Scientist invents biodegradable plastic made from corn

Collective scientific research by universities in USA and China invents bio-plastic from corn with better properties than petroleum made plastics

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"China has found a new technique to create biodegradable plastics", researchers from the University of Nebraska-Lincoln, USA and Jiangnam University, confirms. The new bio plastic is prepared from renewable biomass sources, such as vegetable fats and oils, corn starch, or micro biota. Scientist stated that it can be derived from industrial plants such as Cargill plant in Blair, Nebraska, USA.

The process

Bio plastics derived from the new plant can help in improving the properties of plastics which in turn will assist in overcoming the obstacles of its commercial production. It is found that, by raising the temperature of bioplastic fibres to several 100 degrees Fahrenheit and allowing it to cool improves the bioplastics resistance to heat and moisture.

Time consumption and other expenses can be reduced through the thermal approach. This technique can also improve the commercial viability of bioplastics. Polylactic acid or polylactide derived by fermenting cornstarch, sugarcane and other plants is used as a major ingredient for this plastic. Polylactide can be used as an environmentally friendly alternative to plastic, which is made from petroleum.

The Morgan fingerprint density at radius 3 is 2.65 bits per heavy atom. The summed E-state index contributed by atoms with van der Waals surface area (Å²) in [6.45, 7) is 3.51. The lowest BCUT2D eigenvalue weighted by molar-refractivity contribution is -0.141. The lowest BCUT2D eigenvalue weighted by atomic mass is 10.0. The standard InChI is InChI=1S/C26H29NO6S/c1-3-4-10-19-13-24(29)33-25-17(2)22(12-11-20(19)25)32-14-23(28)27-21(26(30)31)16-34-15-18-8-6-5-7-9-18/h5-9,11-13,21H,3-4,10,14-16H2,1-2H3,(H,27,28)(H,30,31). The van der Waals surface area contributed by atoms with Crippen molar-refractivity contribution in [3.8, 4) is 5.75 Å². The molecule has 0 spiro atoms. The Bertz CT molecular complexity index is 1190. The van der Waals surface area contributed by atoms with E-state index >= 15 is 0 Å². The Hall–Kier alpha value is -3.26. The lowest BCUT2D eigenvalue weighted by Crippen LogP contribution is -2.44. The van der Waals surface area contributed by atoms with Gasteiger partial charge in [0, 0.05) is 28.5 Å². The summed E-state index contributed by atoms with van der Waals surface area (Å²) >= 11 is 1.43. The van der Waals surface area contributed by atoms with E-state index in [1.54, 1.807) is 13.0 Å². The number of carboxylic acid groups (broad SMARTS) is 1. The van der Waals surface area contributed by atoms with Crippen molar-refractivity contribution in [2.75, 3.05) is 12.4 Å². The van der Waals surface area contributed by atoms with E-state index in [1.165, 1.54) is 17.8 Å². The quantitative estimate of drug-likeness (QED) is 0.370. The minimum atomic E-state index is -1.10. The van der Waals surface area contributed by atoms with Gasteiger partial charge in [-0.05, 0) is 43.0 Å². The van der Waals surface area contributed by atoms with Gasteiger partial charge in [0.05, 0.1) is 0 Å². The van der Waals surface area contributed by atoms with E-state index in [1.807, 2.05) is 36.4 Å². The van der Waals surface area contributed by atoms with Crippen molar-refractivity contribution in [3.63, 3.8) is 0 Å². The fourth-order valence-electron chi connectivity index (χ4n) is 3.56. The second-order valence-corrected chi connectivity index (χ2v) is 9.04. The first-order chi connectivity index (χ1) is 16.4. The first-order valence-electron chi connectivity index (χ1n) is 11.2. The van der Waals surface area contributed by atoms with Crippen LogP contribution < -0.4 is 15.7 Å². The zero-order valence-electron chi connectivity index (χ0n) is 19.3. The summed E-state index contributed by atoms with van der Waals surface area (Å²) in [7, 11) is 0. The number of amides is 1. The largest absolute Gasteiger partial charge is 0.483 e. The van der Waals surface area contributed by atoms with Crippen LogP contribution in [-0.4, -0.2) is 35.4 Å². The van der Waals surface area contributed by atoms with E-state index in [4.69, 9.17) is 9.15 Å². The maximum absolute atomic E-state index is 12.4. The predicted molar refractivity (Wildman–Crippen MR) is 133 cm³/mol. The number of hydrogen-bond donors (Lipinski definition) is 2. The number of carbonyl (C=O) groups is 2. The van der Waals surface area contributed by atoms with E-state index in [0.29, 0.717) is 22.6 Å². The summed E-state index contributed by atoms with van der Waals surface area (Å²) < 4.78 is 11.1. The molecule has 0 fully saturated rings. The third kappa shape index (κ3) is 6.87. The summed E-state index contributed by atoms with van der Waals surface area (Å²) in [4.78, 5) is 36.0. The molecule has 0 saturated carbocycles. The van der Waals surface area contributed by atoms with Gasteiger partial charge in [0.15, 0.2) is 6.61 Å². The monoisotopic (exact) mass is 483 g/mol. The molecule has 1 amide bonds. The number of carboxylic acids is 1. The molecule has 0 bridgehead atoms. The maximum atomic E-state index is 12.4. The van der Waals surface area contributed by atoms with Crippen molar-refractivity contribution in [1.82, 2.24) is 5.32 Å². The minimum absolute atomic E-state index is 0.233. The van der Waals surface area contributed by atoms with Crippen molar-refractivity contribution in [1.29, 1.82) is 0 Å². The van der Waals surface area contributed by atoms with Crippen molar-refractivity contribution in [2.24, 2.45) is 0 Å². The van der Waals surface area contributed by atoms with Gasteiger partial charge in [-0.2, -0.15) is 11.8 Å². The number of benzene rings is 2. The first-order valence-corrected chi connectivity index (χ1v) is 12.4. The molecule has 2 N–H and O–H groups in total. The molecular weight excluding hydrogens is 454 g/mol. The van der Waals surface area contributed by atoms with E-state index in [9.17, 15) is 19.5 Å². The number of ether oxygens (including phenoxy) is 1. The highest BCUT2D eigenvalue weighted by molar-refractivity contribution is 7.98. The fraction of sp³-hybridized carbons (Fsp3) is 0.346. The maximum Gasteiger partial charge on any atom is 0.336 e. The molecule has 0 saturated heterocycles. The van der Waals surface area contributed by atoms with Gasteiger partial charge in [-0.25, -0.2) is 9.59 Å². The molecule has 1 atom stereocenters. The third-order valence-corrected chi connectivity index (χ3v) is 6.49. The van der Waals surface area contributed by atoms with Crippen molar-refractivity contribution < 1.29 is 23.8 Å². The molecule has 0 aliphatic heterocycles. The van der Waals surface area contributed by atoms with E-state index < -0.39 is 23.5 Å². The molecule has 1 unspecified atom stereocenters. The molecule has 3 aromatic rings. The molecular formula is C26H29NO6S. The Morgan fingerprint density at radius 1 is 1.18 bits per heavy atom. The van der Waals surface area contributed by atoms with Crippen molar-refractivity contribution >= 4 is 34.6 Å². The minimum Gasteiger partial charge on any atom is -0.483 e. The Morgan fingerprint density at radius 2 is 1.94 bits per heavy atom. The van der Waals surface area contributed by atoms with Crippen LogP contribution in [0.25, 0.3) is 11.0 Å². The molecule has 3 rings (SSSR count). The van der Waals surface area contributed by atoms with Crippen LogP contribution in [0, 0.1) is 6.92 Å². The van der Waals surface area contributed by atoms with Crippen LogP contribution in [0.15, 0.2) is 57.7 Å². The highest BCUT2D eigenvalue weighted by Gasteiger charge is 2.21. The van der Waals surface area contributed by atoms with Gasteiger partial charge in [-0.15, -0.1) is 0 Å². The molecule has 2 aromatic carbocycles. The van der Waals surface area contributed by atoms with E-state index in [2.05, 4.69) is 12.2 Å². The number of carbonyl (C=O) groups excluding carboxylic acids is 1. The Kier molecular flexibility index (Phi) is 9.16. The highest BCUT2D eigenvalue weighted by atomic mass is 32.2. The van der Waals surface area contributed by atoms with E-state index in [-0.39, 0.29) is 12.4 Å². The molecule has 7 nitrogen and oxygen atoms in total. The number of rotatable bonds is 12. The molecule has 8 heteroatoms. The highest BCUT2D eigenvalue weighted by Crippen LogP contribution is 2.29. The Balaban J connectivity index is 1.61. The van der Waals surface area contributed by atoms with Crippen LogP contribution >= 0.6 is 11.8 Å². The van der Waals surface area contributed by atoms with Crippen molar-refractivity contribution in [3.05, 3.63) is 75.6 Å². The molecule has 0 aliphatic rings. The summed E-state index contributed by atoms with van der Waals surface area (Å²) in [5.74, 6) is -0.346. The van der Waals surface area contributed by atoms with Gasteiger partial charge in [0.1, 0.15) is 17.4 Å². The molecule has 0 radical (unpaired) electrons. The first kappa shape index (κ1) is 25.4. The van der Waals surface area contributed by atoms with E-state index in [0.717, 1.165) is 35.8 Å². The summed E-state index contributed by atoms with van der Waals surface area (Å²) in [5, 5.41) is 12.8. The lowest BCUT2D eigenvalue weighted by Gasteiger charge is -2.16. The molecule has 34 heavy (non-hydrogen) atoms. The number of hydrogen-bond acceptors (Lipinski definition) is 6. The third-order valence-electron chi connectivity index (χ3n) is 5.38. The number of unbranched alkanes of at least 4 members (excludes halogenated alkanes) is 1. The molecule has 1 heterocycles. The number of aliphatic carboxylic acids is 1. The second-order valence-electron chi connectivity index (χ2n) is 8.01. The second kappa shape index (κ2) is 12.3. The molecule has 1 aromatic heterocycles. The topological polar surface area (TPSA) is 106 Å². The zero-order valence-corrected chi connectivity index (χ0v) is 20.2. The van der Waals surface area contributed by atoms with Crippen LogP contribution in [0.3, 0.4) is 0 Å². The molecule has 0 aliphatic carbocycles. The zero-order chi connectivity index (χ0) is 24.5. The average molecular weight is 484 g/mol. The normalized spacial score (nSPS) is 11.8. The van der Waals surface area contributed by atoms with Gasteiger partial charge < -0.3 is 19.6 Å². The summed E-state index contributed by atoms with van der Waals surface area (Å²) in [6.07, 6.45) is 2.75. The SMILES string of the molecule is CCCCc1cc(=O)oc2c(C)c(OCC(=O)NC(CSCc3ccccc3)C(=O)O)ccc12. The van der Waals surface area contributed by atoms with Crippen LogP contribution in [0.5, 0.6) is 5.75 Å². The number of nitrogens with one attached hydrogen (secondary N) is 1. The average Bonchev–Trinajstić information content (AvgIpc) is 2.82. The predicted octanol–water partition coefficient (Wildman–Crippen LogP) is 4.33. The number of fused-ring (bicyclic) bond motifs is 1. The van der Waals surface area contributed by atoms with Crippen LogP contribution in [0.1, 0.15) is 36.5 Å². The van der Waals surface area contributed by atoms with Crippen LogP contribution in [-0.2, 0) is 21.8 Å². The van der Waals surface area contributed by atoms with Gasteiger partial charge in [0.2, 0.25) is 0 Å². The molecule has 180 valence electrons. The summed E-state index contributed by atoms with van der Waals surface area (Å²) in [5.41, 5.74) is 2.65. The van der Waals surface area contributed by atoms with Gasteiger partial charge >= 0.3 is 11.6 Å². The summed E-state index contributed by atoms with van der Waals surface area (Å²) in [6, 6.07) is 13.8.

Susceptibility of polylactides to heat and moisture results in its limited use in textiles and other industries. L and D polylactide molecules were made earlier to create stronger molecules. The production of L and D molecules were costly and also they are difficult to pair with other molecules. The disposal of the solvents used also creates environmental issues.

Dr Yang, a professor of biological system engineering says "the problem is that people couldn't find a way to make it work and use it on large scale...People use nasty solvents or other additives which are not good for continuous production",

"We don't want to dissolve the polymers and then try to evaporate the solvents, and then consider revising them. That is just too expensive and unrealistic," he added.

The team rapidly heated the L and D polylactide at 400 degrees after mixing the pellets and spinning them into fibres. The resultant bioplastic resists melting at temperatures more than 100 degrees higher in comparison to previous L and D plastic molecules. It retains its structural integrity even after having submerged in water at more than 250 degrees. These properties can be used in the textile industries.

The new plastic which is being prepared at the Yang's lab will make its commercial advantage when incorporated in the existing industrial process.